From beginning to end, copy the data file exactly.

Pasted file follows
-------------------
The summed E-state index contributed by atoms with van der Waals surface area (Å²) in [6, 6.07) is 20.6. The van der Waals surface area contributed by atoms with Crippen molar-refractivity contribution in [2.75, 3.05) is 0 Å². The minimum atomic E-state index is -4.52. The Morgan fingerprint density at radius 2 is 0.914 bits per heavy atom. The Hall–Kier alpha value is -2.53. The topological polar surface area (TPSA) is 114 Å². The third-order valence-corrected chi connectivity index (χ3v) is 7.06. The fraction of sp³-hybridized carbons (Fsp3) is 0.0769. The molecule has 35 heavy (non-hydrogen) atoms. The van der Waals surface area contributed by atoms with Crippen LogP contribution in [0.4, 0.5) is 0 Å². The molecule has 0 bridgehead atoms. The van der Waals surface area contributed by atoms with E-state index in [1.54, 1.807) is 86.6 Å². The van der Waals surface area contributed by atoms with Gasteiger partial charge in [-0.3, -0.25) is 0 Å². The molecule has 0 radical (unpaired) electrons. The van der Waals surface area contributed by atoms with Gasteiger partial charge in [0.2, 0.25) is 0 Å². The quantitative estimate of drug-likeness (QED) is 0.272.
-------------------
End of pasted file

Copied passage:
The summed E-state index contributed by atoms with van der Waals surface area (Å²) in [6, 6.07) is 20.6. The van der Waals surface area contributed by atoms with Crippen molar-refractivity contribution in [2.75, 3.05) is 0 Å². The minimum atomic E-state index is -4.52. The Morgan fingerprint density at radius 2 is 0.914 bits per heavy atom. The Hall–Kier alpha value is -2.53. The topological polar surface area (TPSA) is 114 Å². The third-order valence-corrected chi connectivity index (χ3v) is 7.06. The fraction of sp³-hybridized carbons (Fsp3) is 0.0769. The molecule has 35 heavy (non-hydrogen) atoms. The van der Waals surface area contributed by atoms with Crippen LogP contribution in [0.4, 0.5) is 0 Å². The molecule has 0 bridgehead atoms. The van der Waals surface area contributed by atoms with E-state index in [1.54, 1.807) is 86.6 Å². The van der Waals surface area contributed by atoms with Gasteiger partial charge in [-0.3, -0.25) is 0 Å². The molecule has 0 radical (unpaired) electrons. The van der Waals surface area contributed by atoms with Gasteiger partial charge in [0.2, 0.25) is 0 Å². The quantitative estimate of drug-likeness (QED) is 0.272.